“This blue, with a touch of periwinkle, would make a door feel cheerful no matter the weather outside. As for finishes, the only one we ever do on front doors is high-gloss enamel. It looks newer longer, it’s easier to keep clean, and it’s also the best backdrop for a polished metal knocker and doorknob.” —Julie Kleiner
Farrow & Ball Exterior Full Gloss Lulworth Blue 89
“We wanted to bring that funky 1960s vibe back to a Palm Springs house, so we replaced the 1980s ‘Southwestern’ door with a flat, midcentury-modern door and painted it orange. Finding a bright enough orange was surprisingly hard, but we did it. Now, as you’re landing at the nearby airport, you can actually see the front door from the plane!” —Brian Dittmar
Benjamin Moore Advance Electric Orange 2015-10
Call us today for other tips to help prepare your home for sale! Enrico Pozzo, Barry Bergner & the SeattlebyDesign Team
Original Post: http://www.housebeautiful.com/decorating/colors/best-front-door-paint-colors-0214?src=spr_FBPAGE&spr_id=1451_41602652#slide-3
For the second consecutive year, Cost vs. Value data show that the value of remodeling is up for all 35 projects included in the survey. This trend signals an end to the long slide in the cost-value ratio, which began to fall in 2006 and didn’t begin to rebound until last year (see, “Cost vs. Value 11-Year Trend”). For 2014, the cost-value ratio stands at 66.1%, a jump of 5.5 points over last year and the largest increase since 2005, when the ratio jumped 6.1 points to reach its high of 86.7%.
(The cost-value ratio expresses resale value as a percentage of construction cost. When cost and value are equal, the ratio is 100%; when cost is higher than value, the ratio is less than 100%; when value is higher than cost, the ratio exceeds 100%.)
Significantly, for the first time in four years, improved resale value of residential housing had more of an influence in the cost-value ratio than construction costs. A modest 2.2% increase in average national construction costs was more than offset by an 11.5% improvement in average national resale value. This reverses a trend that began in 2010–11, when construction costs dropped dramatically, but resale values dropped even more, driving the ratio down. The situation began to change in 2013, when lower costs were mainly responsible for across-the-board improvement in the cost-value ratio. While this was good news for the remodeling market, costs remained volatile and housing values had yet to stabilize. In what is perhaps the most positive sign in this year’s data, rising resale value is driving the overall market improvement.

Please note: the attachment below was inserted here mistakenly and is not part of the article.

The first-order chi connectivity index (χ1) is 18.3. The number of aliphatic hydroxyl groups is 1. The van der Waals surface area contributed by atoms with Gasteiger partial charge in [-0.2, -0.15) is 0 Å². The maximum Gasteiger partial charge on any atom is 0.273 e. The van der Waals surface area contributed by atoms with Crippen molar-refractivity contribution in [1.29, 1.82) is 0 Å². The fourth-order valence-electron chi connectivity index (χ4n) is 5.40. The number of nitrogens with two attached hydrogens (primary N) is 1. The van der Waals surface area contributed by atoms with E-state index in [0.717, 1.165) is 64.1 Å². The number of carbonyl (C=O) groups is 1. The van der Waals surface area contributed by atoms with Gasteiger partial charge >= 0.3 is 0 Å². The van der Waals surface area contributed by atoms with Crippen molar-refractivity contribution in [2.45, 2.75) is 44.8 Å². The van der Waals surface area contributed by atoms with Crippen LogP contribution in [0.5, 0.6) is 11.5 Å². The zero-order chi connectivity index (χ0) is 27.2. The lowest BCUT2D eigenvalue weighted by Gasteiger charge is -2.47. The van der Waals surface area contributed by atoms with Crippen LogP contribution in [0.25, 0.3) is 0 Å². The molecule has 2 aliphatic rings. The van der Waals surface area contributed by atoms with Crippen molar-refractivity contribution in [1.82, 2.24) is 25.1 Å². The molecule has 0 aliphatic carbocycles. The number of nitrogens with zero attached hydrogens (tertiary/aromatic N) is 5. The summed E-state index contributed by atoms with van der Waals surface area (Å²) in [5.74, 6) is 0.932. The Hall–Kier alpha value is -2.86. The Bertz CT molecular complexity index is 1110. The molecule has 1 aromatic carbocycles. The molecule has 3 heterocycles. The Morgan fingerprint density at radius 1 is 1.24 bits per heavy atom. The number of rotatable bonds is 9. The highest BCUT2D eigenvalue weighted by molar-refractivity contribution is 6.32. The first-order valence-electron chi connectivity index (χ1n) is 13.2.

There is still some progress to be made before the remodeling market fully recovers, but the 2014 Cost vs. Value Report shows that the national average cost-value ratio is up more than 9%, with 15 projects improving between 10% and 28% compared with 2013 (see “Biggest Gainers”).
The biggest gainer may reflect the market’s response to the year’s unpredictable weather and multiple large storms: Backup Power Generator, an $11,742 project that supplies electricity during a utility outage, increased 28% nationally to its all-time high of 67.5% in percentage of cost recouped, and jumped to 25th in the overall ranking.
More important is the continued presence of several big-ticket projects among the biggest gainers. Attic Bedroom Remodel, with a national average remodeling cost of $49,438, gained 15.6% compared with 2013, reaching a cost-to-value ratio of 84.3% and moving from eighth to fourth in overall rank. Similarly, Basement Remodel, with an average cost of $62,834, gained 10.4% over 2013 to reach a 77.6% cost-to-value ratio, and move from 13th to 12th in rank. Both of these projects have been trending upward in recent years, possibly because, compared with building an addition, they represent an inexpensive way to add living space to an existing home. But the fact that their comparatively high initial cost is balanced by a higher value at resale than at any time since the peak year of 2005 signals a return of confidence in the value of remodeling.